As we age, nearly everyone experiences discomfort or pain in the lower back, leading to chronic pain and limited mobility. Suppose anti-inflammatory medications or non-surgical procedures such as epidurals, hot/cold therapy, facet blocks, and physical therapy are not working. In that case, your doctor may introduce you to artificial discs.
Doctors use artificial discs to replace damaged spinal discs, supporting the vertebrae and allowing you to bend forward, backward, and sideways. The implants are usually metal, plastic, or a combination.
What Conditions Do Artificial Discs Treat?
Many degenerative conditions can affect the discs in your spine, leading to chronic pain and reduced mobility. While several treatments are available, artificial discs may be an excellent option for some patients.
The treatment is called disc replacement surgery or disc arthroplasty. It involves removing the damaged disc and replacing it with an artificial one, relieving pain and restoring mobility.
Artificial discs treat conditions like:
Degenerative Disc Disease
Degenerative disc disease is the deterioration of the discs in the spine, leading to pain, stiffness, and reduced mobility.
The condition often results from wear and tear but can also occur because of injury or disease. It is most common in people over the age of 40.
Doctors use artificial discs to replace damaged ones. Artificial discs can help relieve the pain and stiffness associated with degenerative disc disease and improve mobility.
Doctors perform the procedure by making an incision in the back, removing the damaged disc, and inserting the artificial disc into the freed space.
A herniated disc occurs when the outer layer of a disc ruptures, allowing the inner layer to bulge out. This condition can put pressure on the nerves nearby, leading to pain, numbness, and weakness.
Herniated discs are often the result of an injury, but they can also occur due to degenerative disc disease.
Artificial discs can help relieve pain and other symptoms that come with herniated discs. The procedure to treat this condition is similar to the one used to treat degenerative disc disease.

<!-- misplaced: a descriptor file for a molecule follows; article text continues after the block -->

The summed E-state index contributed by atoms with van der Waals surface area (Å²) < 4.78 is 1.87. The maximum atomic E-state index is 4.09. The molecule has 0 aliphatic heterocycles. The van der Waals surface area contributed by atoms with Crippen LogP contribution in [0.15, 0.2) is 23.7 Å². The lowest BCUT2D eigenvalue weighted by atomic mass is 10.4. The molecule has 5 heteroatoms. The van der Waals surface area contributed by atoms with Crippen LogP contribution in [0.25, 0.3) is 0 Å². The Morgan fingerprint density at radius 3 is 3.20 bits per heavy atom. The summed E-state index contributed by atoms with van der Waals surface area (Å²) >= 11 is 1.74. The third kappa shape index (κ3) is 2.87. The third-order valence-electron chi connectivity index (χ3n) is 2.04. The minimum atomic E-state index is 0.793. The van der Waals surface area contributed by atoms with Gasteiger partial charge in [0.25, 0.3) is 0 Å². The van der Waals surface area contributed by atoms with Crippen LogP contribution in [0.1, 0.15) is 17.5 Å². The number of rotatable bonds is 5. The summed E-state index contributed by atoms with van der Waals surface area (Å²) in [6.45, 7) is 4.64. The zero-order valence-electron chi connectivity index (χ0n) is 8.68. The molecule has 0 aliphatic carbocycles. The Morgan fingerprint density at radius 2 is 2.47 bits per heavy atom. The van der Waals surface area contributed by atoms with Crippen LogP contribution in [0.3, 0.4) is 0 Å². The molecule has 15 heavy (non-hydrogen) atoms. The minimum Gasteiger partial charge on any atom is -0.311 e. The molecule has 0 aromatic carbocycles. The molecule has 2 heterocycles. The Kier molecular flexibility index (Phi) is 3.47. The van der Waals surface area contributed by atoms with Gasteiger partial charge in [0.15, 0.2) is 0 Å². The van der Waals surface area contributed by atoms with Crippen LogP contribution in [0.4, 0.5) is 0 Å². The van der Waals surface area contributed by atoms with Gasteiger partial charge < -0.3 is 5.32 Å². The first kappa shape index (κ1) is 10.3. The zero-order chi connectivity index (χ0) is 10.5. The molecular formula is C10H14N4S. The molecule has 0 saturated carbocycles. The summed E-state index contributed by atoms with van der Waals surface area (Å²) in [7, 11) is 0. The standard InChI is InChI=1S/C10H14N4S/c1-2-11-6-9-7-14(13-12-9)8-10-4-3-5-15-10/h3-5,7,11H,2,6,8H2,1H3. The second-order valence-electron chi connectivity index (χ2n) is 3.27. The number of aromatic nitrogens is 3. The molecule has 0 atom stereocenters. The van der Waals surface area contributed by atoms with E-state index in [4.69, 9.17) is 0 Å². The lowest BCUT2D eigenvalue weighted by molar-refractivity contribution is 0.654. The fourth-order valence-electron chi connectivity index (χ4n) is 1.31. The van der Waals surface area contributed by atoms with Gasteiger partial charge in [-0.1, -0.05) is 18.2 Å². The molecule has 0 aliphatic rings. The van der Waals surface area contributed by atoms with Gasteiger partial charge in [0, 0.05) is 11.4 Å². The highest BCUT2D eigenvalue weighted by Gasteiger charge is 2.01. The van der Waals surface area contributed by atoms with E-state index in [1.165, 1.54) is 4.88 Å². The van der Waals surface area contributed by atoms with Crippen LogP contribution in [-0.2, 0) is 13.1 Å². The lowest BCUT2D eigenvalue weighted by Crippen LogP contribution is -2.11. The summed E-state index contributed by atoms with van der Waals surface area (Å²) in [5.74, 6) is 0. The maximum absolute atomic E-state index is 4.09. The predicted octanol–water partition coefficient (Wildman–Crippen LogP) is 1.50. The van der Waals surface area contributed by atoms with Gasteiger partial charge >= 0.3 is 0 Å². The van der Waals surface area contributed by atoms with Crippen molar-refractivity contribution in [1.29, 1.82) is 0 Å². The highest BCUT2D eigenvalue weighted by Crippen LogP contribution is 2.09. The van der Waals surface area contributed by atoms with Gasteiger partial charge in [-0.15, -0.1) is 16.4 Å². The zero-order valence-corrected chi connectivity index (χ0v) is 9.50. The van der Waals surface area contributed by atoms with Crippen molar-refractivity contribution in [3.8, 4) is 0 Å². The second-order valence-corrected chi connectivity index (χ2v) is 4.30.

Spondylolisthesis occurs when one of the vertebrae in your spine slips out of place. That can put pressure on nerves and cause pain.
An injury often causes spondylolisthesis but can also result from degenerative disc disease.
Artificial discs can help relieve pain from spondylolisthesis. Using artificial discs can help you avoid the need for fusion surgery, a more invasive procedure. During spinal fusion, the doctor joins the adjacent vertebrae. With artificial disc replacement, you can still move your spine. That is because the artificial disc allows for a more natural range of motion.
If you experience any symptoms that suggest you may have a spine issue, your doctor may ask you to get one or more of the following diagnostic tests done to help determine a diagnosis:
- X-ray provides details of bone structures in the spine.
- Magnetic resonance imaging (MRI) provides detailed images of discs.
- Computed tomography (CT) scan provides detailed images of bone structures and is an alternative to those who cannot undergo MRI.
- Electromyography determines the cause of pain by testing the electrical activity of a nerve root.
These tests can help your doctor locate the damaged spinal disc and determine the condition causing your symptoms.
Artificial Discs In Colorado
Artificial discs can relieve pain and improve mobility. Doctors use them to treat spinal conditions like degenerative disc disease, herniated discs, and spondylolisthesis.
Artificial discs are usually metal and plastic, and providers design them to mimic the function of a natural, healthy disc. The surgery to place an artificial disc is relatively simple and typically an outpatient procedure.
We offer various surgical, therapeutic, and innovative neurological procedures and services at Front Range Spine and Neurosurgery. Our highly skilled doctors draw on years of advanced training and innovative treatments as they center their practice around comprehensive patient care to help you achieve the best possible outcomes.
To know more, call us at (303) 790-1800 or use our easy-to-use online form to request an appointment today. We look forward to serving you.